A&E Interviews: Nezha Alaoui, Founder Of Mayshad Paris

Lara Mansour   |   21 - 11 - 2017

 

Nezha Alaoui is not only the Creative Director of her own brand Mayshad Paris but she is an artist, successful photographer, designer, mother, and humanitarian.

 

The purpose of Mayshad Paris was not just to create a fashion brand for the love of luxury, but to send a message to women around the world to empower themselves. The name Mayshad itself comes from the first syllables of both her daughter’s names, putting them not only in the centre of her life but in the centre of her life’s project.

 

As a woman from North Africa with a French education and American living experience, Nezha has developed a presence in 4 continents, allowing her a great reach for her strong message for women to ‘be what you want to be’, a movement that inspires women to accept themselves as they are and embrace the different aspects of their lives, with love and passion in order to achieve their goals and dreams.

 

Besides being a motivational woman of substance, Nezha has created a luxury handbag brand which has gone on to receive recognition for its socially responsible approach and importance given to craftsmanship, design, and customer service. Here, we talk to Nezha to find out how Mayshad Paris came about and the steps she takes to make her life more positive.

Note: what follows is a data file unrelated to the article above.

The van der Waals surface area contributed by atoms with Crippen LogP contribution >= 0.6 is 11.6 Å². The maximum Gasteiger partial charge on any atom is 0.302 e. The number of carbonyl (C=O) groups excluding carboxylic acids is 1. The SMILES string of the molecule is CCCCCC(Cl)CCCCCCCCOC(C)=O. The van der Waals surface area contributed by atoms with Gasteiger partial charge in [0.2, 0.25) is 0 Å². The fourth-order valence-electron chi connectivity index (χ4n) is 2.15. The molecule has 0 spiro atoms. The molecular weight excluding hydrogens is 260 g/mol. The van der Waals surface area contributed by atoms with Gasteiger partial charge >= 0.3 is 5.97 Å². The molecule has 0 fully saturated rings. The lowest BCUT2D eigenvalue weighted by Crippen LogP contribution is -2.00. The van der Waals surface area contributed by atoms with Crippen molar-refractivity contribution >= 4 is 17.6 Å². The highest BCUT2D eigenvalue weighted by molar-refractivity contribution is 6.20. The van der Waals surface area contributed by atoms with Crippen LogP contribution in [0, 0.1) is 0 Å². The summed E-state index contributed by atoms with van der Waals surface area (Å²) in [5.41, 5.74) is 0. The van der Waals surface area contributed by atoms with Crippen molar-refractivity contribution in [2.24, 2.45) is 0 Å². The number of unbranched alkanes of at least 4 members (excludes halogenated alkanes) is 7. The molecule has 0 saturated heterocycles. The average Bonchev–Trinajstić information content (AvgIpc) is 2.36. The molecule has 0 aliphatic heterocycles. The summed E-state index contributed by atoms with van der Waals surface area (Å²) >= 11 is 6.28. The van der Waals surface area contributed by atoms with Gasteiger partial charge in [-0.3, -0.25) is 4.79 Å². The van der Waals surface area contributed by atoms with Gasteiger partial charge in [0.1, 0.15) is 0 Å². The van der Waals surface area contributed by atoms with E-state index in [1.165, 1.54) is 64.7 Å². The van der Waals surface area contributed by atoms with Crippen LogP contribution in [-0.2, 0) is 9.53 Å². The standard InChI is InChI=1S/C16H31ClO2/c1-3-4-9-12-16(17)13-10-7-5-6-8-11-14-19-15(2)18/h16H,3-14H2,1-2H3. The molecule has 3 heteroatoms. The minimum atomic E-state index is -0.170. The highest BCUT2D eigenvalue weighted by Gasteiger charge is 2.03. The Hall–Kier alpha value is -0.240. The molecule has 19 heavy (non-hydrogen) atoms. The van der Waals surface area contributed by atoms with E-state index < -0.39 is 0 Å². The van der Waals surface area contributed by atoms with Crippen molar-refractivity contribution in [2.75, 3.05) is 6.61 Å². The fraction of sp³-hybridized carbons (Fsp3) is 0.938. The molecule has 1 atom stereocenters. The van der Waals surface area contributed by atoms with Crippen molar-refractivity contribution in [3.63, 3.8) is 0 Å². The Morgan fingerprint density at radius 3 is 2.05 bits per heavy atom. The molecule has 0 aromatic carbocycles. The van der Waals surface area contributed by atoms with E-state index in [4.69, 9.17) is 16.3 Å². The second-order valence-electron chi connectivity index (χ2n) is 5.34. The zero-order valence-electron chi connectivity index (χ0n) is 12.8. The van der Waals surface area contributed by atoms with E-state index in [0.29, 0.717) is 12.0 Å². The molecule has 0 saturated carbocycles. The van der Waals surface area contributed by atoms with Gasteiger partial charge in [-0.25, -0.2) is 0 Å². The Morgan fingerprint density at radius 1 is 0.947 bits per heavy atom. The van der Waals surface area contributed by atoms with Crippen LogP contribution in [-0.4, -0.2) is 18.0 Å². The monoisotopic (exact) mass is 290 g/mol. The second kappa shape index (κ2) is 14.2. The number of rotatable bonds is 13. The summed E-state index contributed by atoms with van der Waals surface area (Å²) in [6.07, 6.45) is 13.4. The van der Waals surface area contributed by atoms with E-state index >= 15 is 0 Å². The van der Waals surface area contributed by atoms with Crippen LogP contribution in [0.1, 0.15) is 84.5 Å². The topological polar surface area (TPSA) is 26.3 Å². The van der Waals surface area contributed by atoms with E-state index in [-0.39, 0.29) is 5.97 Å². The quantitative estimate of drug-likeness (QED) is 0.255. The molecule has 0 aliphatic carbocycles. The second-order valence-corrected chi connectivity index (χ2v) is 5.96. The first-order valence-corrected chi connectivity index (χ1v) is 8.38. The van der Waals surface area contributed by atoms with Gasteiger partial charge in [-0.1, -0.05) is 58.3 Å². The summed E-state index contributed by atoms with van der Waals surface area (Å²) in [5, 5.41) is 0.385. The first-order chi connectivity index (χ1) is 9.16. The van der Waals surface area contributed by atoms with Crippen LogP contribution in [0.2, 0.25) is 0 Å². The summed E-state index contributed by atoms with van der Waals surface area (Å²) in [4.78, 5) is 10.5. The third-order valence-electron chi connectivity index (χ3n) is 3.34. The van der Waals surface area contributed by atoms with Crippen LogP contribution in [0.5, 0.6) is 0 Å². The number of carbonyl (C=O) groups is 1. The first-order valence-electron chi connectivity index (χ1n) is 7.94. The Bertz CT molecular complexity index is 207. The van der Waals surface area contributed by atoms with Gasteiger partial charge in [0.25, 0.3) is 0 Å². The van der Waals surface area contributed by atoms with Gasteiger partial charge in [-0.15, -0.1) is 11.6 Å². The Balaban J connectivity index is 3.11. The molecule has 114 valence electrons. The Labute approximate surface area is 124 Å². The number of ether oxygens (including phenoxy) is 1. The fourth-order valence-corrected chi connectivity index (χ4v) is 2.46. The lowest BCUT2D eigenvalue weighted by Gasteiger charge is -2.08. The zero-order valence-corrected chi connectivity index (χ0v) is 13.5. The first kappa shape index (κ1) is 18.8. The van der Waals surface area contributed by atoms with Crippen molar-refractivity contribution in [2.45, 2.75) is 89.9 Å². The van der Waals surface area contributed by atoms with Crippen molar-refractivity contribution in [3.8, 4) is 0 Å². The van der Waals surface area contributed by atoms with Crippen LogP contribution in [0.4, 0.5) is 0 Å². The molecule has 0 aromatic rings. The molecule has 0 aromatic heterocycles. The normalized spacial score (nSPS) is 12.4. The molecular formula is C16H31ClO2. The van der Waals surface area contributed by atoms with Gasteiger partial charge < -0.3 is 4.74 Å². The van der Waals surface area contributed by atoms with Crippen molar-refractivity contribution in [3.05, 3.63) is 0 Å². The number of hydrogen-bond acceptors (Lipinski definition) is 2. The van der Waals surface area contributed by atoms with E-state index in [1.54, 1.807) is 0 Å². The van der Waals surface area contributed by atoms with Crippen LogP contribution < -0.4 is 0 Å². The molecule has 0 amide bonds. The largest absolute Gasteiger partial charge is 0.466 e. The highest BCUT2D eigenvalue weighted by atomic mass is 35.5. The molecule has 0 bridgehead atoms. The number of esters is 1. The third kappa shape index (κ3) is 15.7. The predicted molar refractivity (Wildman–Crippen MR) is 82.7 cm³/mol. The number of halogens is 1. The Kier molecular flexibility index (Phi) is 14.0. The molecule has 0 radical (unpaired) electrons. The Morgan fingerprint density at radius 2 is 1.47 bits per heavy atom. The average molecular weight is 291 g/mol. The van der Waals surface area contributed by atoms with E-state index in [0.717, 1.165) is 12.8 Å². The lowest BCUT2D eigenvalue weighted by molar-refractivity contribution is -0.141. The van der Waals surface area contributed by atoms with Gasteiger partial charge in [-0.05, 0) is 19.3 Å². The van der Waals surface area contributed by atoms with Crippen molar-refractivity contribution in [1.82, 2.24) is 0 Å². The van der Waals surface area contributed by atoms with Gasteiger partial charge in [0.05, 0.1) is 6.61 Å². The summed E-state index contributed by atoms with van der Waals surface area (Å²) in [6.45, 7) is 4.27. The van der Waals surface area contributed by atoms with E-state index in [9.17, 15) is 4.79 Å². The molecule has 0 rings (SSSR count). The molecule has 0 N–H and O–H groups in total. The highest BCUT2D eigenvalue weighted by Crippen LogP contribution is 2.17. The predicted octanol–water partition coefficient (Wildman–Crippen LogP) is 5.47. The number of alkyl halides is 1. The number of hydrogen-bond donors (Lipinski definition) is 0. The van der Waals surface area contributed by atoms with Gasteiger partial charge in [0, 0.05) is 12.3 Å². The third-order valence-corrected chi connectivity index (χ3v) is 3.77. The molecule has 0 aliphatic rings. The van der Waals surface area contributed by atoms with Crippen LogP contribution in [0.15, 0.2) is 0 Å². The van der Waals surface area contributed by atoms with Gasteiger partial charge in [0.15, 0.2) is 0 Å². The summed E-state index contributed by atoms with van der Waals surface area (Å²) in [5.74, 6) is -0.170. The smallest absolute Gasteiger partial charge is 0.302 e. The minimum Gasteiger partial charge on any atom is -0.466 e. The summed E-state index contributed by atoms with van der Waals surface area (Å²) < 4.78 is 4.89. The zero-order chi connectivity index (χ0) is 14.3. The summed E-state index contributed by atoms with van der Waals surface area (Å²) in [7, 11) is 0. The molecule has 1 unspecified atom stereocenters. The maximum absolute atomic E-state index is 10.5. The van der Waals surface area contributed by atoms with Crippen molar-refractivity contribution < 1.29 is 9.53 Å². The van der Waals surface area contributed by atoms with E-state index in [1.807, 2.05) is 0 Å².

Every woman feels that she has a message to share at some point in her life, did you ever have this feeling?

Yes, I definitely did, and it was a feeling that scared me at a younger age, as I was feeling that I was not like my friends who didn’t question life. At a young age I was always thinking about what I should achieve and the meaning of life, and my peers were not in the same headspace, so I tried to run away from that by going into a very classical life.

 

You are a successful photographer, how did you discover this skill?

By the age of 27 I had my daughters and had found myself in a comfort zone. It was at this point that I wanted to find out who I really wanted to be, and so that’s when I decided to become a photographer, taking on missions for the United Nations.

 

Tell us about the Mayshad Foundation?

I have always had a social side to me since I was 16 years old, as when I was growing up I would always try to make an impact on those less fortunate than myself. Instead of just giving money to a charity, I would always do an action, such as organising an afternoon party in an orphanage to give them memorable moments. This was always nurturing my soul and was a part of my personality, so it was only natural to create a foundation to channel this.

 

What does the name Mayshad mean?

The name comes from the first syllables of both my daughter’s names. I created Mayshad before the handbags were a business idea, and when I set up the company I didn’t know what it would become, but I knew it would be a company that would carry out projects with a positive impact and an empowering message. So, when I came to start designing handbags, it was clear to me that they should be called Mayshad.